CONNECT THE SPOTS

VISION

PROJECT DESCRIPTION

One of the big problems with pet adoption is that many do not fully understand the responsibilities involved and often animals end up back in shelters. We aimed to employ technology as a means to help preventing pets from being returned and keep Austin's no kill ratio above its target - 95%.

This was my first interdisciplinary team assignment during General Assembly's ten week immersive course. We worked with a group of web development students to design and build a working animal shelter and pet adoption website. 

KEY PAGES

The website is responsive for both desktop browser and mobile device viewing. Above a few key screens are shown: animal search modal, home page and shelter account sign up (from left to right.)

THE TEAM

CHALLENGES​

  • Figure out how technology can help prevent animals from ending up back in shelters

  • Work with developers in a team and make sure they are getting what they need from the UX members 

  • Utilize the lean agile methodology over the project's lifespan, despite the process being new to all team members involved.    

ACTIVITIES

UX :

Jacob Perez 

Natalya Miranda

Chris White

Development :

Shirish Dali

Jessie Haughton

Richard Davis

TIMELINE

Two weeks

TOOLS

Pen and paper, Adobe C.S.

Sketch,

InVision,

User research, user testing, open card sorting, surveys, design information architecture, site mapping, create process flows, contextual interviews, competitive analysis, created personas, design studio sketching, storyboarding, wireframing, prototyping,  made high fidelity mock ups, style guide creation,  employed agile sprint methodology.   

RESEARCH

METHODS

We started off by making a study of the existing shelter system in Austin and attempted to find out where it was broken and how a digital product could potentially alleviate pain points in the system. Below are some of the research methods we used to learn more about the problem and our user groups.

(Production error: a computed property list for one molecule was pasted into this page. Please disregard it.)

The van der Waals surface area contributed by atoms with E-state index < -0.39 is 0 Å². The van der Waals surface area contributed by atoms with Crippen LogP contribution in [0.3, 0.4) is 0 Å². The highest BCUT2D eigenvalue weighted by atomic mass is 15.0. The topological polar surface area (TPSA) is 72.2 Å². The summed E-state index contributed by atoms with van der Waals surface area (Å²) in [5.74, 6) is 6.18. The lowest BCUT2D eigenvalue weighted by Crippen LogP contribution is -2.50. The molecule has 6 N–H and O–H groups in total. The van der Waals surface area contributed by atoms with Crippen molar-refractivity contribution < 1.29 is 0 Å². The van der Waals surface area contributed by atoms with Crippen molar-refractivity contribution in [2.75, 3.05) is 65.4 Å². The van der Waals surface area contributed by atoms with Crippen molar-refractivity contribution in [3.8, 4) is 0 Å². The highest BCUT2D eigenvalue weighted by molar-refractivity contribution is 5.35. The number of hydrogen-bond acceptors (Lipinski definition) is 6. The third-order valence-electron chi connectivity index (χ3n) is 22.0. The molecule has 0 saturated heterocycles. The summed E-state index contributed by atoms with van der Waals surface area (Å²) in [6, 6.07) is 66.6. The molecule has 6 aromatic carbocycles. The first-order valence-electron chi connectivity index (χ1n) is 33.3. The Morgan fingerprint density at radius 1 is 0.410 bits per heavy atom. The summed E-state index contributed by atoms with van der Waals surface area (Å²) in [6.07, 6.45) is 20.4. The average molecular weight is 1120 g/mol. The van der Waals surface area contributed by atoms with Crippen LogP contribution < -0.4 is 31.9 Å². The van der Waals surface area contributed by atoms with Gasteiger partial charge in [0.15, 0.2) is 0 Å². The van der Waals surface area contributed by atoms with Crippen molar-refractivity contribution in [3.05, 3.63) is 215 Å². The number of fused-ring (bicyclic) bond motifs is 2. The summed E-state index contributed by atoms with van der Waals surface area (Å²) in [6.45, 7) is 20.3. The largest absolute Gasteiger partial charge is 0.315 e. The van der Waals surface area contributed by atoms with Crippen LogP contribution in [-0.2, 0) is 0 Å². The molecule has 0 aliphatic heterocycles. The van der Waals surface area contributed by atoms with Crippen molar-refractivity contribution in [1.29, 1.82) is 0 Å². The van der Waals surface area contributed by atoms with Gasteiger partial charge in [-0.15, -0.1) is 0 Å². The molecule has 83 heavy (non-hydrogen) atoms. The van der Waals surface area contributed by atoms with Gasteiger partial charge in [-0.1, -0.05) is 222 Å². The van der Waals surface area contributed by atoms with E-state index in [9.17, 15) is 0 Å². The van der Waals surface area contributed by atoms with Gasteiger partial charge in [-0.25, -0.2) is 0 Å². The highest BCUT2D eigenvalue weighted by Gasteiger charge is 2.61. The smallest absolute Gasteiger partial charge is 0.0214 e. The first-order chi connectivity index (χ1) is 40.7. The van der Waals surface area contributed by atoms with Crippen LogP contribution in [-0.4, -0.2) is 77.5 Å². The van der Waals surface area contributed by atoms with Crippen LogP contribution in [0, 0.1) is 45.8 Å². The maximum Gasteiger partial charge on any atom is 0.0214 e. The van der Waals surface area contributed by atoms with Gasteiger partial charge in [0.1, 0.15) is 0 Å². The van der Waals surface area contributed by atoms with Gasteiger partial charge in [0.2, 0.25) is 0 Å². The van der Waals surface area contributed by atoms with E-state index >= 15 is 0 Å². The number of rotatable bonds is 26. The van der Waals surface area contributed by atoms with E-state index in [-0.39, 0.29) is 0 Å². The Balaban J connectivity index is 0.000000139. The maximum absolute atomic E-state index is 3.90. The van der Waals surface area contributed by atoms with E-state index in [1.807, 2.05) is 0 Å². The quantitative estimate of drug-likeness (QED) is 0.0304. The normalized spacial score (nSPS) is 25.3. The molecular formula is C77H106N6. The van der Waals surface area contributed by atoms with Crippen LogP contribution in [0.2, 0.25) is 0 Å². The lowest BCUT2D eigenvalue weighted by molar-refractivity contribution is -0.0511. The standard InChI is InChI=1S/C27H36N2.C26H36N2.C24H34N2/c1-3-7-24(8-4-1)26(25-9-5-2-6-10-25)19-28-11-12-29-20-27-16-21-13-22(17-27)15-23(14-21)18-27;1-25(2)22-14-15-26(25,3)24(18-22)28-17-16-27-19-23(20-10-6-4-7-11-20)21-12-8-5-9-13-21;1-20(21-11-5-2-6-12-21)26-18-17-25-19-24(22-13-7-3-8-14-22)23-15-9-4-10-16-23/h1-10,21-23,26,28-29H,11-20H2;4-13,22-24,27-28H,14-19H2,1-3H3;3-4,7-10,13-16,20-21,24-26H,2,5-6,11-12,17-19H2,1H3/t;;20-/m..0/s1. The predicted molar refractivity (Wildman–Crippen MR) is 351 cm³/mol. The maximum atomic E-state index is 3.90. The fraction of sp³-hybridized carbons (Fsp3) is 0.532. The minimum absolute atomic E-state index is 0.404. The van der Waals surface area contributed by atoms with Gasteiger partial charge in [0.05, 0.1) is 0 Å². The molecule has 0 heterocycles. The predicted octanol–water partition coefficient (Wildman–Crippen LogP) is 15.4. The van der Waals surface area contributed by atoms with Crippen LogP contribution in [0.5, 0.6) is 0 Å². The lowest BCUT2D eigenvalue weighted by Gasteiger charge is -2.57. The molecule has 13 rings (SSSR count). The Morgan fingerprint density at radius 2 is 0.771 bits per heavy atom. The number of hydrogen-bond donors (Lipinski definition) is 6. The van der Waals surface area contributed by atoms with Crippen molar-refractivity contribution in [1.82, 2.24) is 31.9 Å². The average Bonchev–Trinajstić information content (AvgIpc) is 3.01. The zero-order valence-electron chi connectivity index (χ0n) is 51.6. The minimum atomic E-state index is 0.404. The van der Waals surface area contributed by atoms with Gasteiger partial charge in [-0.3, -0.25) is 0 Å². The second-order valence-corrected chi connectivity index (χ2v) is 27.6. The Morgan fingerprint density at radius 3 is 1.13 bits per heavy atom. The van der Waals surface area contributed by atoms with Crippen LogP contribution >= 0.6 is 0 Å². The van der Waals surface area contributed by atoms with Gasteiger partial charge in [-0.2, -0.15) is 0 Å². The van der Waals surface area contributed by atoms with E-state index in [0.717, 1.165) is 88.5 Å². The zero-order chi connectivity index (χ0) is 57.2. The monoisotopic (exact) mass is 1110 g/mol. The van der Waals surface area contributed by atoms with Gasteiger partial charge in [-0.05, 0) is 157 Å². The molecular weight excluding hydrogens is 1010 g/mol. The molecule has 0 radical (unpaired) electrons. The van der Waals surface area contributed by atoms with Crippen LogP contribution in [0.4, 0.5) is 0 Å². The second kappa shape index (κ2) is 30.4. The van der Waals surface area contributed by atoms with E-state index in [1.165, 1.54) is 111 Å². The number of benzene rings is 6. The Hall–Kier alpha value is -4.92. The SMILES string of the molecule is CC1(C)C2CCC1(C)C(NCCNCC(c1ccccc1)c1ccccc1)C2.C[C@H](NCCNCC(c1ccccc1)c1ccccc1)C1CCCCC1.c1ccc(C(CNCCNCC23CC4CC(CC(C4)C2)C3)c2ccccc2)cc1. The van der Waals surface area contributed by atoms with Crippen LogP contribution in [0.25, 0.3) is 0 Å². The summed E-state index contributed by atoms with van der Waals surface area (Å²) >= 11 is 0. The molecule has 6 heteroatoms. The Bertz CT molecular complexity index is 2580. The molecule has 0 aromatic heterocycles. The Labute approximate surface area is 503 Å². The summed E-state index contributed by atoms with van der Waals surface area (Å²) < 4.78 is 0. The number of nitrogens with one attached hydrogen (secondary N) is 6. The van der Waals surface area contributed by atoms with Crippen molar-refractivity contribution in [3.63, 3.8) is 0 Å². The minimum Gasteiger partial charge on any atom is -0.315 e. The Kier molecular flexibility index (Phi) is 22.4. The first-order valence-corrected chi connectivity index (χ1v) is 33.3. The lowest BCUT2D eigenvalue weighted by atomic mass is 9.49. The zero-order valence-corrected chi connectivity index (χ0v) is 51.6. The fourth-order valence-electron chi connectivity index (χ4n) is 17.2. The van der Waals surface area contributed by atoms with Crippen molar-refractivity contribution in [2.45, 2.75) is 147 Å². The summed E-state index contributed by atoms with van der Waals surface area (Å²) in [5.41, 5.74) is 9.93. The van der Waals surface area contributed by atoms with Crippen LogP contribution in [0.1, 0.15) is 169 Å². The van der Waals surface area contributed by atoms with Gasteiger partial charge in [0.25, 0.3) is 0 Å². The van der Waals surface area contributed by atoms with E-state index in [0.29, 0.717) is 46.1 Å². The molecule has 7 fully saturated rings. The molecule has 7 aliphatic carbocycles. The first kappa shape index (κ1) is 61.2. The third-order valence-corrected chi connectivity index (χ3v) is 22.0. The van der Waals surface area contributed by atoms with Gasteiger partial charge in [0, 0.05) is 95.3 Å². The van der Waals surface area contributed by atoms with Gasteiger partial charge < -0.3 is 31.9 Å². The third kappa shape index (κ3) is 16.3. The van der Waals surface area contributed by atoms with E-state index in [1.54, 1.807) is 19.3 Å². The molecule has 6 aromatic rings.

CONTEXTUAL INQUIRY

OPEN CARD SORT

We visited two animal shelters to speak with volunteers and potential adopters. immediately, we learned that returned animals were one of the biggest problems dealt with on a daily basis. 

This exercise helped us learn what qualities in animals people were most concerned with when considering the adoption of a new pet. 

SURVEYS  

We surveyed people to learn what percentage of adopters were first time pet owners, where they lived, who they lived with and other questions engineered to help them assess potential factors in their lives that might impact a pet adoption either positively or negatively. 

dog infographic.jpg

COMPETITIVE ANALYSIS

We looked at two other animal shelter adoption websites to analyze their strengths and weaknesses. The American Kennel Club's site provided us with some valuable insight into what dog adopters need to consider before committing to full time ownership; their quiz feature was a key source of inspiration.  

IDEATION

ATTRIBUTE BRAINSTORM

As a team, we began our ideation process by writing down all the possible attributes an adopter and potential adoptee might have that we could think of. 

USER STORIES, PERSONAS AND USER FLOWS

We looked at two other animal shelter adoption websites to analyze their strengths and weaknesses. The American Kennel Club's site provided us with some valuable insight into what dog adopters need to consider before committing to full time ownership; their quiz feature was a key source of inspiration.